We rode through a couple cute little towns, some very industrial areas, and then the route curved down, right along the shore of the Rhine.
We were only about 15 km from the Hook of Holland but this is where the day would begin to feel like it would never, ever end. We rode and we rode and we rode and sometimes it seemed like we were getting farther and farther from the North Sea. Was that powerful wind blowing us backwards?! It sure felt like it!
On the left side we had the Rhine and on the right the industrial areas gave way to a long, beautiful park, green with grassy lawns and forested areas.
The path and the park
There were giant windmills, huge cranes, big smokestacks and of course big ships – all the things you would expect to see along the biggest port in Europe. For 40 years, Rotterdam was the busiest port in the world. In recent years Singapore and Shanghai and other ports have surpassed it in shipping volume.
We came upon a section of the river where there was a massive sand bar that formed a sort of “beach.” With the sun to the West, we could see trails of footprints snaking out across the sand. It was enticing and we stopped for a few minutes so Jette could go down and explore.
The sandy beach
Jette climbing back up
On we go
Against the wind
As we approached the Hook of Holland, we came up onto the dykes and rode past large floodgates and water control facilities.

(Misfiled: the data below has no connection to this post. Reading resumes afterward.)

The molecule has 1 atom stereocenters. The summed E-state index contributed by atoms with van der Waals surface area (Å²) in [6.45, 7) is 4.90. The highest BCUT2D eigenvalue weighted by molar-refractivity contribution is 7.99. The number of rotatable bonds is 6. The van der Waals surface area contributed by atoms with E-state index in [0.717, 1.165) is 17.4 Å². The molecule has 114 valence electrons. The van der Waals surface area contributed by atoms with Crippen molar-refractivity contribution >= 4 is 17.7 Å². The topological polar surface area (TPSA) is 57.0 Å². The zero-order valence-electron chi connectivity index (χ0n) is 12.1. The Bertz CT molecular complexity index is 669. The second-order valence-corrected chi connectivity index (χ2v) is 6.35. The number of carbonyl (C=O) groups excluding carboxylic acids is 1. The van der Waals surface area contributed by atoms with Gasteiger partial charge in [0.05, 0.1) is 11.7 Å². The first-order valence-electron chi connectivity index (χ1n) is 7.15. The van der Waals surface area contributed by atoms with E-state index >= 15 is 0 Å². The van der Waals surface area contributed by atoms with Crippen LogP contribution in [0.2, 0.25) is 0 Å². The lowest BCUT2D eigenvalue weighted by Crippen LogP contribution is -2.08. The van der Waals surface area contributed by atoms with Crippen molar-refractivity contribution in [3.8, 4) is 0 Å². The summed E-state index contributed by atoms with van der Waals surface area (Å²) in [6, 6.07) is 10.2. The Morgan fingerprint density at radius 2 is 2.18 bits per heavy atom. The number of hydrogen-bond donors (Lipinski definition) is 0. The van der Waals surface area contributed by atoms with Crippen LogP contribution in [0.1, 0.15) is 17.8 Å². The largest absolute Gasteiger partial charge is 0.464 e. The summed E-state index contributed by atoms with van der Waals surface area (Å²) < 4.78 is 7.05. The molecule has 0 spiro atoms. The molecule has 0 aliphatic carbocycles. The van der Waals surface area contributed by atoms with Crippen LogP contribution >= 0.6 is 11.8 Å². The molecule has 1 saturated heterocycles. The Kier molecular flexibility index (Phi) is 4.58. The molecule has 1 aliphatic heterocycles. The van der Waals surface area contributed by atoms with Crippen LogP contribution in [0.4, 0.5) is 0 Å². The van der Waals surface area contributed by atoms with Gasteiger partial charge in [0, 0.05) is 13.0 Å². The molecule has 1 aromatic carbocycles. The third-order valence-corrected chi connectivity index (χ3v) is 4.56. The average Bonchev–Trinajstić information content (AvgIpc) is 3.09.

Approaching Hook of Holland
Water control facility
As we come into the Hook of Holland, we pass more sheep and some lighthouses.
Into the Hook of Holland
We ride and ride and ride some more and finally catch a glimpse of the North Sea!
1 km from the beach!
We ride for another ten minutes and suddenly we are surrounded by beautiful sand dunes and a winding network of bike paths (this is the Netherlands after all!).
Sand dunes and bike paths
Around and over some dunes and we see the North Sea and the beach!!!!!!!!!
Dipping our toes in the North Sea
We did it!
Ha! I did it!
The North Sea at the Rhine Delta
Wet and happy, glowing with accomplishment, we rode back into Hook of Holland and found a hotel. The first B&B we tried was booked, but we found a room at the Grand Hotel.
Grand Hotel Hook of Holland
Source to Sea!
They did it
After checking in and clowning around in our room, we walked to an Italian restaurant down the street for dinner.
A well-earned dinner
Jette’s calloused hands
We did it!
What a river. What a ride. What an experience… There is so much that we have seen, so much that we have learned, and so much that we have enjoyed on this journey.
I woke up early. Mila and Jette were still asleep, so I walked to the little grocery store across the street to get some things for our breakfast. The streets were still wet, but the rain had stopped. It was cool, maybe 11 or 12 degrees celsius (low 50’s) and the morning commuters were riding by on their bicycles in coats and scarves. I was in shorts and sandals, my typical riding outfit, and I got quite a few doubletakes and stares. Jette and I are both fairly cold tolerant and don’t like to get bundled up, especially when we are being active. On this trip we’ve marveled at how, to us, many Europeans appear to be overdressed. I suppose they dress for the morning temperatures or the worst case scenario, but when the day goes from 55 to 73 and they are still walking around in down jackets and scarves it is our turn to stop and stare!